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From Trance to Truth

by Beata Bishop(more info)

listed in holistic psychotherapy, originally published in issue 101 - July 2004

Some time ago I attended an informal talk by a well-known hypnotherapist who described the way he worked, listed some of his successes and failures and added a few case histories. It was all very interesting and provoked lots of questions from the audience. "What does it feel like", one man wanted to know, "to put people into a trance?" The speaker smiled and shook his head. "Half the time I need to wake them from it", he replied.

Of course he was right. If we consider our mundane everyday existence, the most likely first impression will be its repetitiveness, the ceaseless flow of chores, tasks and assorted activities adding up to a complex routine which we carry out without really noticing, in a kind of light trance. It's like flying on automatic pilot: well and good as long as no complications arise, not so hot otherwise. But even if all goes well and we get smoothly through the day, doing so in a purely mechanical, almost absent way has a dangerous side effect, namely the loss of consciously experiencing any given moment. That, in turn, has a worse drawback. If it goes on long enough, the days, weeks and months merge into an undifferentiated sequence, a kind of invisible conveyor belt that seems to roll on for ever, until one day we get into a panic and wonder where life has gone. If we're lucky, we get to see a hypnotherapist who gets us out of our light trance.

If not? Well, there is a whole range of wake-up calls life tends to send us. Most of them are unpleasant, some even painful. Unexpected redundancy, the break-up of an important relationship, a serious illness, a financial loss that makes nonsense of all our careful planning – there's plenty to shatter the hazy monotony of our less than awake way of being and confront us with an unexpected view of the world. As a psychotherapist I am familiar with this kind of shock. Many clients turn up for help precisely at such a moment, having lost their former – half asleep – certainties and not knowing where to go next. They need to be woken up gently and eased out gradually from their light trance, since, as TS Eliot observed, "Human kind cannot bear very much reality." Certainly not in large doses.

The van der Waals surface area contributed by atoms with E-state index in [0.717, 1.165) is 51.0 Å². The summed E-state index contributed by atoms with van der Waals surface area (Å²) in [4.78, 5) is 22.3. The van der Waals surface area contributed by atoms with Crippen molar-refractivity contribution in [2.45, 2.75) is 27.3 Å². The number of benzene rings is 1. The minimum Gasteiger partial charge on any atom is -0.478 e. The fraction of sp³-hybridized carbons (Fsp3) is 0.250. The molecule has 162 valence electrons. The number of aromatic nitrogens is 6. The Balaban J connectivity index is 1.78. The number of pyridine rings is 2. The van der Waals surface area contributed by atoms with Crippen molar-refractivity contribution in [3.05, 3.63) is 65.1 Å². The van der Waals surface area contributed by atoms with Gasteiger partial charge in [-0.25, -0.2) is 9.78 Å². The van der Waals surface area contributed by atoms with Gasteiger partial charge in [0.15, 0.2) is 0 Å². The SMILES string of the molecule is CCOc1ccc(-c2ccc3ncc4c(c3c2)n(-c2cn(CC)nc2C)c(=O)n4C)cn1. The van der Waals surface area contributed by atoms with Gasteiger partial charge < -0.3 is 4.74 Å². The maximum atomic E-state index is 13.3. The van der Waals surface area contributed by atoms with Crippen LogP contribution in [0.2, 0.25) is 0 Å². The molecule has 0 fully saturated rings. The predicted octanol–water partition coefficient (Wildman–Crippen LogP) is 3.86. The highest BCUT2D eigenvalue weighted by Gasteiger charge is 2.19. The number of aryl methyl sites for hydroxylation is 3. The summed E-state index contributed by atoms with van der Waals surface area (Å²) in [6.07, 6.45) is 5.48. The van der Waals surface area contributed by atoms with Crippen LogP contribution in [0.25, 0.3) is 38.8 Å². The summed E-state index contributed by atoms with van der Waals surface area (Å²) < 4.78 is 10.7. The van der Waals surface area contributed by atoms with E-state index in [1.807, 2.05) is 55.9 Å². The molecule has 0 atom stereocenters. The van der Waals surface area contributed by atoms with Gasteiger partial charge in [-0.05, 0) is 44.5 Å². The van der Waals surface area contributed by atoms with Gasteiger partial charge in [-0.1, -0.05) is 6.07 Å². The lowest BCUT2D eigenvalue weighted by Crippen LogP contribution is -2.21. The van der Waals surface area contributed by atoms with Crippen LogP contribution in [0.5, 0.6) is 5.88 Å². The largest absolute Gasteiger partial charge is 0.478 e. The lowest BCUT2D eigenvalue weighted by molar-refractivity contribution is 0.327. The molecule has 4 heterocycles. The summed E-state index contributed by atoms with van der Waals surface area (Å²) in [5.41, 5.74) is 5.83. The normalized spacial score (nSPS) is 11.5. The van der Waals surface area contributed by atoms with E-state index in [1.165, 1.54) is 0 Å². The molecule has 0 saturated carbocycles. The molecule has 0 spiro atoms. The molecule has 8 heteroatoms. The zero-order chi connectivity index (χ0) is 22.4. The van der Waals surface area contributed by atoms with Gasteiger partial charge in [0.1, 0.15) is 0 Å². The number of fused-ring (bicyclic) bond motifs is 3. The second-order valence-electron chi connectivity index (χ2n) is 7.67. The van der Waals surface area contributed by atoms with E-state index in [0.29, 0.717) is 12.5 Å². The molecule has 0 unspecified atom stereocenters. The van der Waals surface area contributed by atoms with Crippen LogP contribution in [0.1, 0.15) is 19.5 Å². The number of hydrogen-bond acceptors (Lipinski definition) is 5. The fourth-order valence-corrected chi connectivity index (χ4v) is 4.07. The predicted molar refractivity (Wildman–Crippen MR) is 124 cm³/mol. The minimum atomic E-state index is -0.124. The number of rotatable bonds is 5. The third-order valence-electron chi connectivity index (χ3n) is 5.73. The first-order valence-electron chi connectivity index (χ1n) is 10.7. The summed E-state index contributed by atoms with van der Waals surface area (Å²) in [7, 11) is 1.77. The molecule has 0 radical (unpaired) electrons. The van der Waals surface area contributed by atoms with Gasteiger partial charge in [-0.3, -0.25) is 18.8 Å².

A Totally Still Mind

In order to live consciously we needn't wait for a rude awakening. It's far better to prevent it by learning to be present, focused, alert, fully there before being forced to do so; to see things as they are, not through a haze of projections and assumptions. To achieve that needs very simple tools. Years ago my meditation teacher astonished me by saying that even scrubbing the kitchen floor can be a meditation, if it's done with one's whole being and undivided attention. Surely not, I thought, having the solemn beginner's lofty ideas about the subject, but then decided to try it anyway. My kitchen was big, with a large floor area covered in blue and white tiles, the white ones discreetly shading into light grey. So I got down to work. Bucket, soapy water, several floor cloths, brush. Plus total concentration, with the one-pointed mind prescribed in yoga. And after the first few minutes it suddenly happened. I became totally absorbed, almost digested by the act of scrubbing the floor, noticing the minute rainbows playing on the soap bubbles, the sound of the brush working on a stain, the smell of the wet floor cloth, and experiencing this profound involvement with a totally still mind emptied of thoughts – a state I had never been able to reach via 'normal' meditation techniques.

It was a great experience, which made me appreciate the wisdom of the well-known Zen saying: "Before Enlightenment chop wood, carry water. After Enlightenment chop wood, carry water." Above all remain grounded, be present. And that's not easy in the soundbite world we live in, where everything conspires to scatter our attention, distract our thoughts and leave no time for reflection. But it can be done.

Sometimes on a clear night it's enough to pop out of doors and look at the starry sky to get a deep sense of silence and infinity that acts as an anchor and puts everything around us into perspective. Sometimes it's enough to contemplate a flower and try to identify with it for a moment: what is it like to be a perfect rose or an equally perfect dandelion? Small steps, yes, but they lead towards being able to live consciously, very far away from sleepwalking in a light trance.

Yet there's more to conscious living than seeing the world in its full reality, although that is an achievement in itself, for, as a wise person once said, "We don't see the world as it is, we see it as we are". The next bonus is to see others as they are, not as we wish – or fear – them to be, and relate to them accordingly. Now that is a great adventure. It can enhance or kill off relationships and bring relief or regret, but in either case what remains will be more genuine and true. Then, finally, we may begin to see ourselves as we are, not through a light trance darkly, but face to face, in the full light of awareness, moving towards authentic living.

But that, as Rudyard Kipling used to say, is another story.


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About Beata Bishop

Beata Bishop is a writer, lecturer and psychotherapist in private practice, working along Jungian and transpersonal lines. Her special interests include the role of the spiritual dimension in all kinds of healing, and the body-mind link in sickness and health. Her book, A Time to Heal (First Stone Publishing, 2010), describes her journey from life-threatening cancer to robust health using an unorthodox nutritional therapy. She can be contacted on e-mail:

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